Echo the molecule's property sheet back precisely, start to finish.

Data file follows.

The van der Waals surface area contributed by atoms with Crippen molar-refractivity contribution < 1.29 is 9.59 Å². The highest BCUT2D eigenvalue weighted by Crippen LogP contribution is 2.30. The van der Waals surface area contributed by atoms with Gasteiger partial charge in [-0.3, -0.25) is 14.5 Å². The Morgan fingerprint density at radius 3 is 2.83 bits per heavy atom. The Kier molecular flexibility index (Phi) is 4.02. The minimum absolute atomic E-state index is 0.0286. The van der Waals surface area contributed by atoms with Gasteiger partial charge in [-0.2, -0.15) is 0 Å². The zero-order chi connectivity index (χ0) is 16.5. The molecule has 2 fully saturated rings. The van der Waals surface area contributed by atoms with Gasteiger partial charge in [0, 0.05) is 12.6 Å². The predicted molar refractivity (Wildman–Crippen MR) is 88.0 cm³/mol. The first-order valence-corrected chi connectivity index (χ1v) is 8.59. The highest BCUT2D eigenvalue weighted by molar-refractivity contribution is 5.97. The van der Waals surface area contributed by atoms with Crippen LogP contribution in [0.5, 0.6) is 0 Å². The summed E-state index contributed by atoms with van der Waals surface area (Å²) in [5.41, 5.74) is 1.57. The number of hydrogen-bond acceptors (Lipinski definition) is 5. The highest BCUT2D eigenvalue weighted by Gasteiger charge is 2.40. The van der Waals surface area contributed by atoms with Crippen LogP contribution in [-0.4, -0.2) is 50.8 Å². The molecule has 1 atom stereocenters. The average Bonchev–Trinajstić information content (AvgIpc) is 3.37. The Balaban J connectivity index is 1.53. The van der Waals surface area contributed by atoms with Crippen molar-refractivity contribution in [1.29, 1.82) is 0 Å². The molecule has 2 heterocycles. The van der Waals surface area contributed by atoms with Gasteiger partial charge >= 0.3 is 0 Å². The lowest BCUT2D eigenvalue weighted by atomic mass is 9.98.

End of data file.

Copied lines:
The van der Waals surface area contributed by atoms with Crippen molar-refractivity contribution < 1.29 is 9.59 Å². The highest BCUT2D eigenvalue weighted by Crippen LogP contribution is 2.30. The van der Waals surface area contributed by atoms with Gasteiger partial charge in [-0.3, -0.25) is 14.5 Å². The Morgan fingerprint density at radius 3 is 2.83 bits per heavy atom. The Kier molecular flexibility index (Phi) is 4.02. The minimum absolute atomic E-state index is 0.0286. The van der Waals surface area contributed by atoms with Gasteiger partial charge in [-0.2, -0.15) is 0 Å². The zero-order chi connectivity index (χ0) is 16.5. The molecule has 2 fully saturated rings. The van der Waals surface area contributed by atoms with Gasteiger partial charge in [0, 0.05) is 12.6 Å². The predicted molar refractivity (Wildman–Crippen MR) is 88.0 cm³/mol. The first-order valence-corrected chi connectivity index (χ1v) is 8.59. The highest BCUT2D eigenvalue weighted by molar-refractivity contribution is 5.97. The van der Waals surface area contributed by atoms with Crippen LogP contribution in [0.5, 0.6) is 0 Å². The summed E-state index contributed by atoms with van der Waals surface area (Å²) in [5.41, 5.74) is 1.57. The number of hydrogen-bond acceptors (Lipinski definition) is 5. The highest BCUT2D eigenvalue weighted by Gasteiger charge is 2.40. The van der Waals surface area contributed by atoms with Crippen LogP contribution in [-0.4, -0.2) is 50.8 Å². The molecule has 1 atom stereocenters. The average Bonchev–Trinajstić information content (AvgIpc) is 3.37. The Balaban J connectivity index is 1.53. The van der Waals surface area contributed by atoms with Crippen molar-refractivity contribution in [1.29, 1.82) is 0 Å². The molecule has 2 heterocycles. The van der Waals surface area contributed by atoms with Gasteiger partial charge >= 0.3 is 0 Å². The lowest BCUT2D eigenvalue weighted by atomic mass is 9.98.